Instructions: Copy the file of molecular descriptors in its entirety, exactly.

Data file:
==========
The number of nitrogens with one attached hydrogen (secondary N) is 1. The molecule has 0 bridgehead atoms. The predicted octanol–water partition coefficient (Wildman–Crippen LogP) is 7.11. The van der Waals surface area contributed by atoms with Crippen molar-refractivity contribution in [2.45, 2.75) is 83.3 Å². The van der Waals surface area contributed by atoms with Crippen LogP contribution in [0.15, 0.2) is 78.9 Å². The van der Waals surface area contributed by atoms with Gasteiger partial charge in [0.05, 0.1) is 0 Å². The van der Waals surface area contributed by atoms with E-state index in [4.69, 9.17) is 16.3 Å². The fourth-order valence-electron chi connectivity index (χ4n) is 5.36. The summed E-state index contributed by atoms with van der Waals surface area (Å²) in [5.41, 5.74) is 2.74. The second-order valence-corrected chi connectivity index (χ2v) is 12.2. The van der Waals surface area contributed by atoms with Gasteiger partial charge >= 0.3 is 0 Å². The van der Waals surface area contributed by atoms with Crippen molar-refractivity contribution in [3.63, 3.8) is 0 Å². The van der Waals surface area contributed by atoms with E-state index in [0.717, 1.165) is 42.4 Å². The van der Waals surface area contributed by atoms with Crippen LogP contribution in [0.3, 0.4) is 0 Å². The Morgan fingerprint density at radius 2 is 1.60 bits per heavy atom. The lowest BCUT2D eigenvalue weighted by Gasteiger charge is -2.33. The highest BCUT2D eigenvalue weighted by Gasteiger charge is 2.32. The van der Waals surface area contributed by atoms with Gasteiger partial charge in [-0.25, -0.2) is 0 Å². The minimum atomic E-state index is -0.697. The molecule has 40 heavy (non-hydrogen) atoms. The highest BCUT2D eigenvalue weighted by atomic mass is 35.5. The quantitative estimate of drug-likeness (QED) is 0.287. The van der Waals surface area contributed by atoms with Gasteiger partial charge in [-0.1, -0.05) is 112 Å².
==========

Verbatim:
The number of nitrogens with one attached hydrogen (secondary N) is 1. The molecule has 0 bridgehead atoms. The predicted octanol–water partition coefficient (Wildman–Crippen LogP) is 7.11. The van der Waals surface area contributed by atoms with Crippen molar-refractivity contribution in [2.45, 2.75) is 83.3 Å². The van der Waals surface area contributed by atoms with Crippen LogP contribution in [0.15, 0.2) is 78.9 Å². The van der Waals surface area contributed by atoms with Gasteiger partial charge in [0.05, 0.1) is 0 Å². The van der Waals surface area contributed by atoms with E-state index in [4.69, 9.17) is 16.3 Å². The fourth-order valence-electron chi connectivity index (χ4n) is 5.36. The summed E-state index contributed by atoms with van der Waals surface area (Å²) in [5.41, 5.74) is 2.74. The second-order valence-corrected chi connectivity index (χ2v) is 12.2. The van der Waals surface area contributed by atoms with Gasteiger partial charge >= 0.3 is 0 Å². The van der Waals surface area contributed by atoms with Crippen molar-refractivity contribution in [3.63, 3.8) is 0 Å². The van der Waals surface area contributed by atoms with E-state index in [0.717, 1.165) is 42.4 Å². The van der Waals surface area contributed by atoms with Crippen LogP contribution in [0.3, 0.4) is 0 Å². The Morgan fingerprint density at radius 2 is 1.60 bits per heavy atom. The lowest BCUT2D eigenvalue weighted by Gasteiger charge is -2.33. The highest BCUT2D eigenvalue weighted by Gasteiger charge is 2.32. The van der Waals surface area contributed by atoms with Gasteiger partial charge in [-0.25, -0.2) is 0 Å². The minimum atomic E-state index is -0.697. The molecule has 40 heavy (non-hydrogen) atoms. The highest BCUT2D eigenvalue weighted by atomic mass is 35.5. The quantitative estimate of drug-likeness (QED) is 0.287. The van der Waals surface area contributed by atoms with Gasteiger partial charge in [-0.1, -0.05) is 112 Å².